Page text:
~ Create or Modify Shoreline Management Measures

There are four primary shoreline management measures employed to address erosion issues – hard structures (e.g., rip rap, bulkheads), soft stabilization (e.g., living shorelines), hybrid (hard plus soft measures), and policy and planning techniques (e.g., managed retreat, setbacks).238 Hard structures used in shoreline armoring can require the removal of native vegetation and soils; constructing “living” shorelines meanwhile, involves the planting of vegetation to stabilize banks and trap sediments from runoff. Managed retreat and relocation of communities and infrastructure may be required in more extreme cases. Green infrastructure239 and low impact development240 practices are also being used, which mimic and support the use of natural features, including permeable surfaces, swales, water retention ponds, green roofs, urban forestry, green alleys and streets, rain barrels, and rain gardens; these techniques can moderate increases in temperature and changes in precipitation patterns.

In Detroit, climate change is likely to bring more intense rainstorms, resulting in more flooding and sewage overflows polluting the Great Lakes. In response, the Sierra Club Great Lakes Program decided to investigate green infrastructure solutions – everything from rain barrels and cisterns to rain gardens and constructed wetlands to landscaping with native vegetation and using permeable pavers – that create rainwater filtration at the surface before water enters the sewer system. The Sierra Club has been working to educate community groups and residents throughout Detroit about climate change, its impacts on sewer overflows, green infrastructure methods that individuals and communities can employ, and how green infrastructure can help reduce sewer overflows as well as save residents money on water bills.241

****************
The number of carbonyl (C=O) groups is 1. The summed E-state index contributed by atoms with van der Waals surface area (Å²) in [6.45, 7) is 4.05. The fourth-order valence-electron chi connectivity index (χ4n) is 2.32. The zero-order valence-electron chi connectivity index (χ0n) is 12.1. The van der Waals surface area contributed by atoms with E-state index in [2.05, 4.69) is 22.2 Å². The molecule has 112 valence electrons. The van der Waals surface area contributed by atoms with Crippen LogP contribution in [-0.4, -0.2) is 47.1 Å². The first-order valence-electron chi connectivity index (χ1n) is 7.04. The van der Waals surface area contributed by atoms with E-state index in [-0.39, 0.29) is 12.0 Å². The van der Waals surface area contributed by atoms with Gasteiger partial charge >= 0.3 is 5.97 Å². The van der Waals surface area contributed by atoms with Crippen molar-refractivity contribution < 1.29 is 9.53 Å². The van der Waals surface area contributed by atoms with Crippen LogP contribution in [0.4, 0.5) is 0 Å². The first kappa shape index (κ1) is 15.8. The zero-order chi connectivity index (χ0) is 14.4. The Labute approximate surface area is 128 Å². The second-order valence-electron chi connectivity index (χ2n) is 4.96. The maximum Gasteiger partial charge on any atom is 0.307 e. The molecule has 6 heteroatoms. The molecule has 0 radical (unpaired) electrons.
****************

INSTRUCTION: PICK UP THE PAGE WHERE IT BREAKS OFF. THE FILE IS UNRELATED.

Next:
Other groups have taken integrated planning approaches. For example, in 2006, the Ohio Lake Erie Commission (OLEC) launched the Balanced Growth Program, a voluntary, incentive-based initiative to manage growth in the Lake Erie watershed. The program develops watershed-based planning partnerships among local communities, provides guidance on land use practices for minimizing impacts on water quality, and enables communities to build adaptive capacity to climate change. The OLEC has also updated the Lake Erie Protection and Restoration Plan, which now recognizes climate change as a priority area and sets a goal to help watershed communities and landowners understand and prepare for climate change impacts. To facilitate this goal, members of the Balanced Growth Technical Advisory Committee have developed model legislation for shoreline development that recognizes climate change impacts.242

238 NOAA Shoreline Management: Alternatives to Hardening the Shore.

239 Center for Clean Air Policy. (2011). The Value of Green Infrastructure for Urban Climate Adaptation.

240 U.S. Environmental Protection Agency, Low Impact Development.

241 Kershner, J. M. (2012). Using Green Infrastructure to Prevent Sewage Overflows in Detroit [Case study on a project of the Sierra Club Great Lakes Program – Michigan]. Product of EcoAdapt's State of Adaptation Program (Last updated October 2012)

242 Ohio Balanced Growth Program.